ANKARA Ñ Turkey's new government has expressed opposition to a
military purge of suspected Islamic fundamentalists.
Prime Minister Abdullah Gul and Defense Minister Vecdi Gonul have
complained that the military's purge of suspected Islamic officers is
unconstitutional and must be reviewed.
A special council frequently reviews cases of officers suspected of having Islamic or leftist leanings, Middle East Newsline reported.
In December, the Supreme Military Council expelled several Turkish
officers accused of being supporters of Islamic fundamentalism or of groups
described as extremist. It was the first such meeting by the council under
the new Islamic-oriented government led by Gul.
Gul upheld the dismissals by the council but expressed criticism of the
process. Later, Deputy Prime Minister Ertugrul Yalcinbayir called on the
council to open the process of expelling officers to judicial review.
Yalcinbayir said his appeal was not meant to criticize or defend
extremism in the military. But he said those officers accused of being
extremists have the right to a fair trial.
"The military has its own discipline and everybody should obey this
discipline," Yalcinbayir said. "If a soldier is expelled from the military,
we cannot deprive him of his right to apply to the court."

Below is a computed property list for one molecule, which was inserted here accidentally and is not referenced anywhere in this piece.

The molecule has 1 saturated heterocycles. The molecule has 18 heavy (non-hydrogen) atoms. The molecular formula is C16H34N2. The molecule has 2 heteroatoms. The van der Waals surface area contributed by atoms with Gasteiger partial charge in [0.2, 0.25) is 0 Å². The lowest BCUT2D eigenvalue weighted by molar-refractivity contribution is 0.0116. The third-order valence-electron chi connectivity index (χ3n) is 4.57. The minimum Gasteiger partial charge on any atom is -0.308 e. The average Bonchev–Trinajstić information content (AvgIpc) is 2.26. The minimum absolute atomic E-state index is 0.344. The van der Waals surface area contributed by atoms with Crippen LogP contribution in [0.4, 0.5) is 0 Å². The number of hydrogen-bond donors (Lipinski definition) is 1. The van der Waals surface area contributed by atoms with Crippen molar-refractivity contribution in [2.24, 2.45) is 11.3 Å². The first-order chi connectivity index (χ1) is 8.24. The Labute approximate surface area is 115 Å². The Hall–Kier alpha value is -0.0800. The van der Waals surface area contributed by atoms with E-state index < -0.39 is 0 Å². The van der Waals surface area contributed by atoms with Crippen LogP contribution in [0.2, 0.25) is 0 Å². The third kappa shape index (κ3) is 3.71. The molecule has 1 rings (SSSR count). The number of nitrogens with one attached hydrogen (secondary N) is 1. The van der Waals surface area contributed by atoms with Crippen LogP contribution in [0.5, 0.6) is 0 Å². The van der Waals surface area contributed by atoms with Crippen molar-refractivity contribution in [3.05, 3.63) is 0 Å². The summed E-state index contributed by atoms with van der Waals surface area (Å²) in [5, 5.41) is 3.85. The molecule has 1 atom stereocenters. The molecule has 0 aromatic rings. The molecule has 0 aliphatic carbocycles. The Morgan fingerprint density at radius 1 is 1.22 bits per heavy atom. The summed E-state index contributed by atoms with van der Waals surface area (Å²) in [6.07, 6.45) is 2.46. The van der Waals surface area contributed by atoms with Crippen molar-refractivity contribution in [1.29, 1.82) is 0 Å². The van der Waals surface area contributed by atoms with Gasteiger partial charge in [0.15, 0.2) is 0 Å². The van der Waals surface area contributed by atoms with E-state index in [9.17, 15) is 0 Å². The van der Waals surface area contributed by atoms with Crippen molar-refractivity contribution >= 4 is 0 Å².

The criticism was the first issued by the new government. Civilian
officials have rarely criticized or intervened in the affairs of the
powerful military in Turkey.
Turkish Chief of Staff Gen. Hilmi Ozkok objected to the reservation
expressed by Gul and Gonul over the dismissals in the military. Ozkok said
the authority of the Supreme Military Council is defined by the constitution
and that any such reservation could encourage what he termed extremists.
'This exceptional situation no doubt encouraged those members of the
military who are involved in reactionary actions," Ozkok said on Wednesday.
Officials said the new government has succeeded in obtaining a civilian
observer in proceedings by the Supreme Military Council. The observer
attended a meeting of the council in late December in which six soldiers
were expelled from the military.
But Gul quickly backed off from pursuing any dispute with military
leaders. He said his government is occupied with the prospect of a U.S.-led
war against Iraq.
"These issues are delicate, and I know when to talk about them," Gul
said. "Now's not the time."